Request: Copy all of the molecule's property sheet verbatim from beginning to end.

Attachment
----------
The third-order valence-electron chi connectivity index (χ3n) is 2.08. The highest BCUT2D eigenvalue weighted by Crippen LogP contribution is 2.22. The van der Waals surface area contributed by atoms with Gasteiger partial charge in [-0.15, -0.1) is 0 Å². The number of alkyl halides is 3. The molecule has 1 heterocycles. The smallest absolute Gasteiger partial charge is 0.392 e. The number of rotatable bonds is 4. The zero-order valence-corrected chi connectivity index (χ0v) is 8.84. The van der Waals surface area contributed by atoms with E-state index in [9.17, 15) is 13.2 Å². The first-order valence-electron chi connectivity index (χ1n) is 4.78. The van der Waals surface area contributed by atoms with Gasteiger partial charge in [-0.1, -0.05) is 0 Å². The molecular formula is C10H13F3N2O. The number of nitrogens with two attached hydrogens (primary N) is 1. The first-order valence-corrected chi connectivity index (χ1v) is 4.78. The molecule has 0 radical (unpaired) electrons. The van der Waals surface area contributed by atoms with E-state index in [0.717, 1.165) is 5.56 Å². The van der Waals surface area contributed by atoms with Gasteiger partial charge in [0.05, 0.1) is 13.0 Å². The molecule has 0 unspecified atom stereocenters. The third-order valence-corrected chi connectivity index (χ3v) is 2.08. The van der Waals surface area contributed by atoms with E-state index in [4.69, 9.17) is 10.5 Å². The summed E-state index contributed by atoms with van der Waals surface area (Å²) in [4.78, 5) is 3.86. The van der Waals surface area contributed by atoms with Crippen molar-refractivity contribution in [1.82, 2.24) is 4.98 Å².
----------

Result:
The third-order valence-electron chi connectivity index (χ3n) is 2.08. The highest BCUT2D eigenvalue weighted by Crippen LogP contribution is 2.22. The van der Waals surface area contributed by atoms with Gasteiger partial charge in [-0.15, -0.1) is 0 Å². The number of alkyl halides is 3. The molecule has 1 heterocycles. The smallest absolute Gasteiger partial charge is 0.392 e. The number of rotatable bonds is 4. The zero-order valence-corrected chi connectivity index (χ0v) is 8.84. The van der Waals surface area contributed by atoms with E-state index in [9.17, 15) is 13.2 Å². The first-order valence-electron chi connectivity index (χ1n) is 4.78. The van der Waals surface area contributed by atoms with Gasteiger partial charge in [-0.1, -0.05) is 0 Å². The molecular formula is C10H13F3N2O. The number of nitrogens with two attached hydrogens (primary N) is 1. The first-order valence-corrected chi connectivity index (χ1v) is 4.78. The molecule has 0 radical (unpaired) electrons. The van der Waals surface area contributed by atoms with E-state index in [0.717, 1.165) is 5.56 Å². The van der Waals surface area contributed by atoms with Gasteiger partial charge in [0.05, 0.1) is 13.0 Å². The molecule has 0 unspecified atom stereocenters. The third-order valence-corrected chi connectivity index (χ3v) is 2.08. The van der Waals surface area contributed by atoms with E-state index in [4.69, 9.17) is 10.5 Å². The summed E-state index contributed by atoms with van der Waals surface area (Å²) in [4.78, 5) is 3.86. The van der Waals surface area contributed by atoms with Crippen molar-refractivity contribution in [1.82, 2.24) is 4.98 Å².